Kevin O'Toole/LONDON

British Aerospace has effectively ruled out making any major investment in the Aero International Regional (AI(R)) Air Jet regional-jet programme, saying that the most important priority for funding must be the Airbus Industrie consortium.

The company has pledged publicly to continue to support AI(R)in getting the programme off the ground, including the search for other project partners, but the company stresses privately that it has no intention of becoming a risk-sharing partner, beyond minor aerostructures work.

"In the context of the need to develop Airbus, that has to be the priority," says Sir Richard Evans, BAe chief executive.

BAe is now in discussions with the UK Government about the possibility of obtaining launch aid to support its share of the development in the $2.5 billion Airbus A340-600 project.

Senior sources within BAe also question the enthusiasm from the French and Italian AI(R) partners, Aerospatiale and Finmeccanica, to underwrite a major share of the $1.2 billion needed to launch the 70-seat Air Jet.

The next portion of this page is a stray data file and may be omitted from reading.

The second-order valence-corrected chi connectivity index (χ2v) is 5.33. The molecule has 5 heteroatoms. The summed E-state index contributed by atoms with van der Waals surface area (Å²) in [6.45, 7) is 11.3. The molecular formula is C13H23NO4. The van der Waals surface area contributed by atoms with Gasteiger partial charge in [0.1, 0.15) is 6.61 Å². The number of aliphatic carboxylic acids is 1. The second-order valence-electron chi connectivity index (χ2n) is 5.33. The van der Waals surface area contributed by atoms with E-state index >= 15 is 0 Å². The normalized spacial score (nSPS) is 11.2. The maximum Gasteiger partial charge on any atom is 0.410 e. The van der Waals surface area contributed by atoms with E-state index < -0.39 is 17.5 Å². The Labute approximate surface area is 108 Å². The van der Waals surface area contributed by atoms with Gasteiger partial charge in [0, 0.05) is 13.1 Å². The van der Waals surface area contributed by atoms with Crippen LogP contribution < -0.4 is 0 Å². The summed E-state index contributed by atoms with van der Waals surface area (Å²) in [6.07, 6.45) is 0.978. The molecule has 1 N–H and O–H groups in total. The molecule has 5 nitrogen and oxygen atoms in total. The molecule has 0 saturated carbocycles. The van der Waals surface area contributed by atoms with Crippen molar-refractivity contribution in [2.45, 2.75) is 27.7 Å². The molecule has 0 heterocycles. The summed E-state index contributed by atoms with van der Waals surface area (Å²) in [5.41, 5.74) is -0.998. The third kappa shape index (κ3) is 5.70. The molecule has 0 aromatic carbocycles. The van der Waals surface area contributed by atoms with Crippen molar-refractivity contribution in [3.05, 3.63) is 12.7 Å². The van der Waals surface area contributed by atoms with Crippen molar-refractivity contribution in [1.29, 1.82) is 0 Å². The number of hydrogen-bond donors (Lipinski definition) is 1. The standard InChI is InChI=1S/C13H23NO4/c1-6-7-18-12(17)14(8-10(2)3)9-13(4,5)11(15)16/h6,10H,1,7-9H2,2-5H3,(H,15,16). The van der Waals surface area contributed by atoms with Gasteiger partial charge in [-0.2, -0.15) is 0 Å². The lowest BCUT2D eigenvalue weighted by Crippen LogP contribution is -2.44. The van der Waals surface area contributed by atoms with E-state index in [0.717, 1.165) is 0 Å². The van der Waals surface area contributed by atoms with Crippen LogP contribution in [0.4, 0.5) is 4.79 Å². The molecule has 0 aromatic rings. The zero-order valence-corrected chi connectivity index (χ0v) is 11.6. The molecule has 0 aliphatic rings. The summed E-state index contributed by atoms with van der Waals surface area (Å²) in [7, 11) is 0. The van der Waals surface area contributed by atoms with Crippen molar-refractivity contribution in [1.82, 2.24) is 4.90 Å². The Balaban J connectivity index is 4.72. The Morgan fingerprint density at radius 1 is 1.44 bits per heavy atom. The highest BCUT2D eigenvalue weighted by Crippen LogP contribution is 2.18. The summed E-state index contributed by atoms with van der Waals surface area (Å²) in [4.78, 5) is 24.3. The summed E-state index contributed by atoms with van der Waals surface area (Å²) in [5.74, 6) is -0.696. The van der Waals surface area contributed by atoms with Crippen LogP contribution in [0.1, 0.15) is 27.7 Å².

Doubts over BAe's commitment have overshadowed the Air Jet programme ever since it was proposed in 1996. AI(R) has been attempting to put some greater urgency behind the stalled programme, warning that the consortium will fall behind in the race to compete with Bombardier's 70-seat regional jet (Flight International, 10-16 September).

The warnings are dismissed by Mike Turner, chairman of BAe Commercial Aerospace, which is still extracting itself from the massive losses racked up on its own regional-aircraft programmes. "The last thing that we want to do is act fast. We've been badly burnt in the past," he says.

The latest comments come as BAe revealed healthy half-year profits, having put in place the final pieces of its plan to stem the losses from the regional aircraft business. That included a provision of £250 million to cover closure of the loss-making Jetstream 41 line at Prestwick,Scotland. The Avro RJ business also reached its targeted break-even figure for the half year, and BAe adds that any future profits will be re-invested in supporting the existing business.

BAe will continue to contribute £60 million a year to the AI(R)consortium to cover fleet support, but otherwise expects the regional-aircraft sector to be neutral, leaving Airbus earnings to flow through in the commercial aerospace division. The business ended the first half with losses cut to £20 million, as turboprop losses offset Airbus profits.

Source: Flight International